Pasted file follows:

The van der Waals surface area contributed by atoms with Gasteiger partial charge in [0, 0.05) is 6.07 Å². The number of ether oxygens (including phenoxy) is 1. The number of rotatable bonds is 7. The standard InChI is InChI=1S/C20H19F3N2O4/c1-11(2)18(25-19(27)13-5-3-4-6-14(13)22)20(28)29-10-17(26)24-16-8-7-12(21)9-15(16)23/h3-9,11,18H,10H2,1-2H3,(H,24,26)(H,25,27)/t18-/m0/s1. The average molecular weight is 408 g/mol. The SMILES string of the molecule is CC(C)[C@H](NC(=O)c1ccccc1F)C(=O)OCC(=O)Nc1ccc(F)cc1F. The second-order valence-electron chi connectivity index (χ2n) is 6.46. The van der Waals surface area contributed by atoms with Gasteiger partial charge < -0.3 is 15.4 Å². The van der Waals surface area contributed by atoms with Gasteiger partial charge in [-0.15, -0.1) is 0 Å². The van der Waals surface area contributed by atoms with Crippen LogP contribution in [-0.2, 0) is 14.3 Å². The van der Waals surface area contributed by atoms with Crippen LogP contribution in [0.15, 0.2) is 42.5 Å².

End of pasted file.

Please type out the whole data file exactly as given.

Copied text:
The van der Waals surface area contributed by atoms with Gasteiger partial charge in [0, 0.05) is 6.07 Å². The number of ether oxygens (including phenoxy) is 1. The number of rotatable bonds is 7. The standard InChI is InChI=1S/C20H19F3N2O4/c1-11(2)18(25-19(27)13-5-3-4-6-14(13)22)20(28)29-10-17(26)24-16-8-7-12(21)9-15(16)23/h3-9,11,18H,10H2,1-2H3,(H,24,26)(H,25,27)/t18-/m0/s1. The average molecular weight is 408 g/mol. The SMILES string of the molecule is CC(C)[C@H](NC(=O)c1ccccc1F)C(=O)OCC(=O)Nc1ccc(F)cc1F. The second-order valence-electron chi connectivity index (χ2n) is 6.46. The van der Waals surface area contributed by atoms with Gasteiger partial charge < -0.3 is 15.4 Å². The van der Waals surface area contributed by atoms with Gasteiger partial charge in [-0.15, -0.1) is 0 Å². The van der Waals surface area contributed by atoms with Crippen LogP contribution in [-0.2, 0) is 14.3 Å². The van der Waals surface area contributed by atoms with Crippen LogP contribution in [0.15, 0.2) is 42.5 Å².